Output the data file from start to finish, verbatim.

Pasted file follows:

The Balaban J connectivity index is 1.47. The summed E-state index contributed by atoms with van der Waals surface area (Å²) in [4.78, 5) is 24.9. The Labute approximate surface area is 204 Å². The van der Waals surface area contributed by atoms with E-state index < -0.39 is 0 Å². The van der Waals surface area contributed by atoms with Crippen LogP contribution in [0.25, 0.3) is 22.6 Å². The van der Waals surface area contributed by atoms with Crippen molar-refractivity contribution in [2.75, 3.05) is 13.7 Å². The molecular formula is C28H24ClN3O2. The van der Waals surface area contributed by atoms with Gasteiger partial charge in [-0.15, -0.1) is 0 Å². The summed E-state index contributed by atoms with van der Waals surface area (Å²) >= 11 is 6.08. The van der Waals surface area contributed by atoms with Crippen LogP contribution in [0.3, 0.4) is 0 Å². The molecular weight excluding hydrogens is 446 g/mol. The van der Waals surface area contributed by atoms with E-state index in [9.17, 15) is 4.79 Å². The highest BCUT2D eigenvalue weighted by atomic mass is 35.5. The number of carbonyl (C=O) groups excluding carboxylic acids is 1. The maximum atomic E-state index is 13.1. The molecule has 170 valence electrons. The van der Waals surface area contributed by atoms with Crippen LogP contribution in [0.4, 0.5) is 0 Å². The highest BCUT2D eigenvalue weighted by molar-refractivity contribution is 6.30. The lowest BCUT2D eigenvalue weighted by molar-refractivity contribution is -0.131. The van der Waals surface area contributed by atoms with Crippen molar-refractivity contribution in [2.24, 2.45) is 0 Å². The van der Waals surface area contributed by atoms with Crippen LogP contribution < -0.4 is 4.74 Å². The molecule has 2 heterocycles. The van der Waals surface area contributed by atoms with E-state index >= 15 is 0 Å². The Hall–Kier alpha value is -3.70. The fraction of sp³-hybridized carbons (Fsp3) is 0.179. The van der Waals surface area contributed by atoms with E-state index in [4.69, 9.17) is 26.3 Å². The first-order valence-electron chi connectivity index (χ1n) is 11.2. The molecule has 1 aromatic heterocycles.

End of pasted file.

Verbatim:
The Balaban J connectivity index is 1.47. The summed E-state index contributed by atoms with van der Waals surface area (Å²) in [4.78, 5) is 24.9. The Labute approximate surface area is 204 Å². The van der Waals surface area contributed by atoms with E-state index < -0.39 is 0 Å². The van der Waals surface area contributed by atoms with Crippen LogP contribution in [0.25, 0.3) is 22.6 Å². The van der Waals surface area contributed by atoms with Crippen molar-refractivity contribution in [2.75, 3.05) is 13.7 Å². The molecular formula is C28H24ClN3O2. The van der Waals surface area contributed by atoms with Gasteiger partial charge in [-0.15, -0.1) is 0 Å². The summed E-state index contributed by atoms with van der Waals surface area (Å²) >= 11 is 6.08. The van der Waals surface area contributed by atoms with Crippen LogP contribution in [0.3, 0.4) is 0 Å². The molecular weight excluding hydrogens is 446 g/mol. The van der Waals surface area contributed by atoms with E-state index in [9.17, 15) is 4.79 Å². The highest BCUT2D eigenvalue weighted by atomic mass is 35.5. The number of carbonyl (C=O) groups excluding carboxylic acids is 1. The maximum atomic E-state index is 13.1. The molecule has 170 valence electrons. The van der Waals surface area contributed by atoms with Crippen LogP contribution in [0.4, 0.5) is 0 Å². The highest BCUT2D eigenvalue weighted by molar-refractivity contribution is 6.30. The lowest BCUT2D eigenvalue weighted by molar-refractivity contribution is -0.131. The van der Waals surface area contributed by atoms with Crippen molar-refractivity contribution in [2.24, 2.45) is 0 Å². The van der Waals surface area contributed by atoms with Crippen LogP contribution < -0.4 is 4.74 Å². The molecule has 2 heterocycles. The van der Waals surface area contributed by atoms with E-state index >= 15 is 0 Å². The Hall–Kier alpha value is -3.70. The fraction of sp³-hybridized carbons (Fsp3) is 0.179. The van der Waals surface area contributed by atoms with E-state index in [4.69, 9.17) is 26.3 Å². The first-order valence-electron chi connectivity index (χ1n) is 11.2. The molecule has 1 aromatic heterocycles.